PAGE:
There's a truly wonderful, fanciful moment in the middle of LIFE STINKS where the homeless billionaire Goddard Bolt (Mel Brooks) grabs Molly (Lesley Ann Warren), a winsome but streetwise bag lady, in his arms and the two swirl across the floor of a delapidated building to the charming strains of Cole Porter's "Easy to Love." Had the entire picture lived...read more
There's a truly wonderful, fanciful moment in the middle of LIFE STINKS where the homeless billionaire Goddard Bolt (Mel Brooks) grabs Molly (Lesley Ann Warren), a winsome but streetwise bag lady, in his arms and the two swirl across the floor of a delapidated building to the charming
strains of Cole Porter's "Easy to Love." Had the entire picture lived up to that one inspired sequence, LIFE STINKS might have been a minor classic in the tradition of Brooks' own THE PRODUCERS. As it is, the film is a better than average but uneven affair.
Bolt is an incredibly greedy, selfish and arrogant individual who, due to his own immense ego--just call him God for short--gets sidetracked from his plans to build Bolt City, a gigantic real estate complex in downtown Los Angeles which would prevent the homeless from having even a park bench,
gutter or back alley where they can lay their heads. Standing in his way is Vance Crasswell (Jeffery Tambor), a rival developer with a similar development in mind who's even more conniving and sinister than Bolt. This wickedly brilliant entrepreneur tricks Bolt into accepting a wager that
he--Bolt--won't be able to survive for 30 days in the city's slums without his wallet, connections, driver's license or any other form of identification. Should Bolt win, Crasswell will withdraw from his own development project. But, should Bolt lose, Crasswell becomes the man of the hour; he'll
take over Bolt's dream city.
Brooks's career dates back to the seminal "Your Show of Shows" in the early 50s, where he toiled as a sketch writer alongside the likes of Neil Simon and Woody Allen. Part of a new post-vaudeville, TV generation of comedians, Brooks first branched into movies with the Academy Award-winning
animated short THE CRITIC in 1963. After creating the successful "Get Smart" TV series with Buck Henry in 1965, Brooks made his feature debut with THE PRODUCERS in 1968. His career reached its zenith with the release of both BLAZING SADDLES and YOUNG FRANKENSTEIN in 1974, broad, hugely popular
send-ups of the Western and horror genres, respectively. In recent years, the taste for Brooks's brand of ethnic, slapstick and frequently scatological humor has waned dramatically.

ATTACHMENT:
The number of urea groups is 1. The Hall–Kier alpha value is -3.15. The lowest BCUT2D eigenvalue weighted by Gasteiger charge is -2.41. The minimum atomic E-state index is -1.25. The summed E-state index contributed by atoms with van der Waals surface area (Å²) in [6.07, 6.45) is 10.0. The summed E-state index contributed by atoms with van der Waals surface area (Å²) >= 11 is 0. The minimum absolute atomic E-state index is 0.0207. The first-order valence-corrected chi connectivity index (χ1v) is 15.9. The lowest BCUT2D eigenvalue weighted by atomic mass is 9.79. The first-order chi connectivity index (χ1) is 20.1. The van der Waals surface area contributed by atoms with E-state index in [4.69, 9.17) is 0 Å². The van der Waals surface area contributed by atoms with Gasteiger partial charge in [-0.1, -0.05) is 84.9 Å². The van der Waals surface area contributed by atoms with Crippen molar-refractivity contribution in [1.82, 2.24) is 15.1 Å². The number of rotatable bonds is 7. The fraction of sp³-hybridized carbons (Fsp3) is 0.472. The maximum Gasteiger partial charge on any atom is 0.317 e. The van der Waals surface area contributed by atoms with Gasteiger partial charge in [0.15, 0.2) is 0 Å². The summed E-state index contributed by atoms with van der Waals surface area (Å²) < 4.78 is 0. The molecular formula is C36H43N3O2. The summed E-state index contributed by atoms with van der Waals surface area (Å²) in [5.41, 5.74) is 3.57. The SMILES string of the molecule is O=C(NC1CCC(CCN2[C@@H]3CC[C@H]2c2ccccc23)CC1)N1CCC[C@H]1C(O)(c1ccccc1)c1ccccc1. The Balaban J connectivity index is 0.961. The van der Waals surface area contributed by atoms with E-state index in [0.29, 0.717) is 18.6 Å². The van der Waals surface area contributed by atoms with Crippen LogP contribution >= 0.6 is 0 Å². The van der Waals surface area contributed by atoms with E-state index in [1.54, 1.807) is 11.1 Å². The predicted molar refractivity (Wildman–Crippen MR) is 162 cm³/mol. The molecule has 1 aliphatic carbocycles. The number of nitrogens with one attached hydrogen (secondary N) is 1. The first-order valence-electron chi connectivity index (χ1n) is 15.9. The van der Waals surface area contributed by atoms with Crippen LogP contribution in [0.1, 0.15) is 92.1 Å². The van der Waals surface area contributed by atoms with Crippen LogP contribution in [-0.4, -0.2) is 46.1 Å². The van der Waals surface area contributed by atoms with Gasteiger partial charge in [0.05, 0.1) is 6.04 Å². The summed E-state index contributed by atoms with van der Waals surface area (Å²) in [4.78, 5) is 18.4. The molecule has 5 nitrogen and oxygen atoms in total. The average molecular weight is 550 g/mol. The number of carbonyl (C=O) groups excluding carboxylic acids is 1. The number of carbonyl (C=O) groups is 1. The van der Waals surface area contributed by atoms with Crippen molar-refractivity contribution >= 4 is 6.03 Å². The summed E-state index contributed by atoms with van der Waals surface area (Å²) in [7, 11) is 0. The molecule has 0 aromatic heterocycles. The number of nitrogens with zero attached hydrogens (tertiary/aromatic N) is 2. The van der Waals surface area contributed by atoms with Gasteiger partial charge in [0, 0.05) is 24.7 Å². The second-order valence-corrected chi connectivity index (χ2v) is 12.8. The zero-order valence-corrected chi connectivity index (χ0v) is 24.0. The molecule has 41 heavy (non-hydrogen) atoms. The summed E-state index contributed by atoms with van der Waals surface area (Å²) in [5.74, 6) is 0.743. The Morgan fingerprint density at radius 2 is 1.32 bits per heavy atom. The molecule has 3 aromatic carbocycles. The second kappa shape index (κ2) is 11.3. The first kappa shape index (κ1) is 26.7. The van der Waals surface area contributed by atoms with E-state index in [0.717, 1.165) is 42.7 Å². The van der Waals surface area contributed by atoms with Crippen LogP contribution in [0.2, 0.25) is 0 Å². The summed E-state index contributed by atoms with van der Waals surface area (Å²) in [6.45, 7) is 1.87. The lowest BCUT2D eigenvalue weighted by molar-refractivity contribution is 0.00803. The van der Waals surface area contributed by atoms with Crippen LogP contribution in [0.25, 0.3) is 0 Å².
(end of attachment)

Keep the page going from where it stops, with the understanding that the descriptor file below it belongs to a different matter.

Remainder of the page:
Often annoyingly vulgar and crude, LIFE STINKS is partly redeemed by Brooks's good intentions. He and his associates have attempted, sometimes with great success, sometimes not, to illustrate the difference between decency and deceit as well as the painfully thin line that separates pleasure and
happiness from degradation and despair. Typically, he tells his story in broad strokes and some of the individual sequences are masterful. Unfortunately, other scenes seem needlessly depressing and drawn out or just downright tasteless.
Brooks has managed to glean good to terrific performances from his supporting cast. Warren is particularly memorable as the feisty and street-smart bag lady who teaches Brooks how to survive penniless on the streets. A romance blossoms and the result provides the film with both its highest--and
lowest--point. The "high" being the "Easy to Love" dance sequence. The "low" immediately follows when the now uncontrollably aroused Goddard frantically peels away Molly's innumerable layers of clothing ... coat by coat, blouse by blouse and, finally, button by button.
Tambor is in top form as the unredeemable real estate entrepreneur out to destroy Goddard. Other players include Howard Morris as a disease-ridden, dying oldtimer nicknamed Sailor, Teddy Wilson as a staggering alcoholic called Fumes and the veteran Billy Barty as a legless little man named Willy:
all of them contribute in one way or another to Bolt's slowly budding humanity. One of the funniest bits is a running gag in which Bolt has a continuing argument with a crazy man who thinks he's J. Paul Getty--co-screenwriter Rudy DeLuca in a fine, fully fleshed-out character turn. (Violence,substance abuse, profanity, adult situations.)
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